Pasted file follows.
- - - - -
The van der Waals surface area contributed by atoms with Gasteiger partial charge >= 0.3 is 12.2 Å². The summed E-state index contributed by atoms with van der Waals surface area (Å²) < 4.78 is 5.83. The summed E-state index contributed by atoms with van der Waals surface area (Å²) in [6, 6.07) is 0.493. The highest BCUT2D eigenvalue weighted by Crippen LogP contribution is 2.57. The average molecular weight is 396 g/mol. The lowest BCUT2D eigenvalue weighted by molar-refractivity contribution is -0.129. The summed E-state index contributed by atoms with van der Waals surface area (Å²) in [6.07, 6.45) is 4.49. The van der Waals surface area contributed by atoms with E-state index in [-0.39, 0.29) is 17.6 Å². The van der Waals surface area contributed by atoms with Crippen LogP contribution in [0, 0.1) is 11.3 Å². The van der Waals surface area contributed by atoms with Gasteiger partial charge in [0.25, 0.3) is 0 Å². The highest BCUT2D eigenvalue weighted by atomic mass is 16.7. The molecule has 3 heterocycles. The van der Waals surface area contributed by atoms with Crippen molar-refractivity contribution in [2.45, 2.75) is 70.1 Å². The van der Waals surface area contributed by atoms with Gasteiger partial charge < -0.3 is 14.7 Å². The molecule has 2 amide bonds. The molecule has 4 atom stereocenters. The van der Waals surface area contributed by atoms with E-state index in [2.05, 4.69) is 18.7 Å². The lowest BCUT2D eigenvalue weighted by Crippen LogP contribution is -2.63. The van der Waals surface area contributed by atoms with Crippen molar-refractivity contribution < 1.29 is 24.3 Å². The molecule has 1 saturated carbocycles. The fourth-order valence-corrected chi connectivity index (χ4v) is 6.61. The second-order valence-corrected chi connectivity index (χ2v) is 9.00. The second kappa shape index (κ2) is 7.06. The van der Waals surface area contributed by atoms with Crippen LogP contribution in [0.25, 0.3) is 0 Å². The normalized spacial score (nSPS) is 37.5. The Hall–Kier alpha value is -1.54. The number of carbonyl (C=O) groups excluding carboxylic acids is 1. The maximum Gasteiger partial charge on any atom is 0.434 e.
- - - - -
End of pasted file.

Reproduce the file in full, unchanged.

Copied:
The van der Waals surface area contributed by atoms with Gasteiger partial charge >= 0.3 is 12.2 Å². The summed E-state index contributed by atoms with van der Waals surface area (Å²) < 4.78 is 5.83. The summed E-state index contributed by atoms with van der Waals surface area (Å²) in [6, 6.07) is 0.493. The highest BCUT2D eigenvalue weighted by Crippen LogP contribution is 2.57. The average molecular weight is 396 g/mol. The lowest BCUT2D eigenvalue weighted by molar-refractivity contribution is -0.129. The summed E-state index contributed by atoms with van der Waals surface area (Å²) in [6.07, 6.45) is 4.49. The van der Waals surface area contributed by atoms with E-state index in [-0.39, 0.29) is 17.6 Å². The van der Waals surface area contributed by atoms with Crippen LogP contribution in [0, 0.1) is 11.3 Å². The van der Waals surface area contributed by atoms with Gasteiger partial charge in [0.25, 0.3) is 0 Å². The highest BCUT2D eigenvalue weighted by atomic mass is 16.7. The molecule has 3 heterocycles. The van der Waals surface area contributed by atoms with Crippen molar-refractivity contribution in [2.45, 2.75) is 70.1 Å². The van der Waals surface area contributed by atoms with Gasteiger partial charge < -0.3 is 14.7 Å². The molecule has 2 amide bonds. The molecule has 4 atom stereocenters. The van der Waals surface area contributed by atoms with E-state index in [2.05, 4.69) is 18.7 Å². The lowest BCUT2D eigenvalue weighted by Crippen LogP contribution is -2.63. The van der Waals surface area contributed by atoms with Crippen molar-refractivity contribution < 1.29 is 24.3 Å². The molecule has 1 saturated carbocycles. The fourth-order valence-corrected chi connectivity index (χ4v) is 6.61. The second-order valence-corrected chi connectivity index (χ2v) is 9.00. The second kappa shape index (κ2) is 7.06. The van der Waals surface area contributed by atoms with Crippen LogP contribution in [0.25, 0.3) is 0 Å². The normalized spacial score (nSPS) is 37.5. The Hall–Kier alpha value is -1.54. The number of carbonyl (C=O) groups excluding carboxylic acids is 1. The maximum Gasteiger partial charge on any atom is 0.434 e.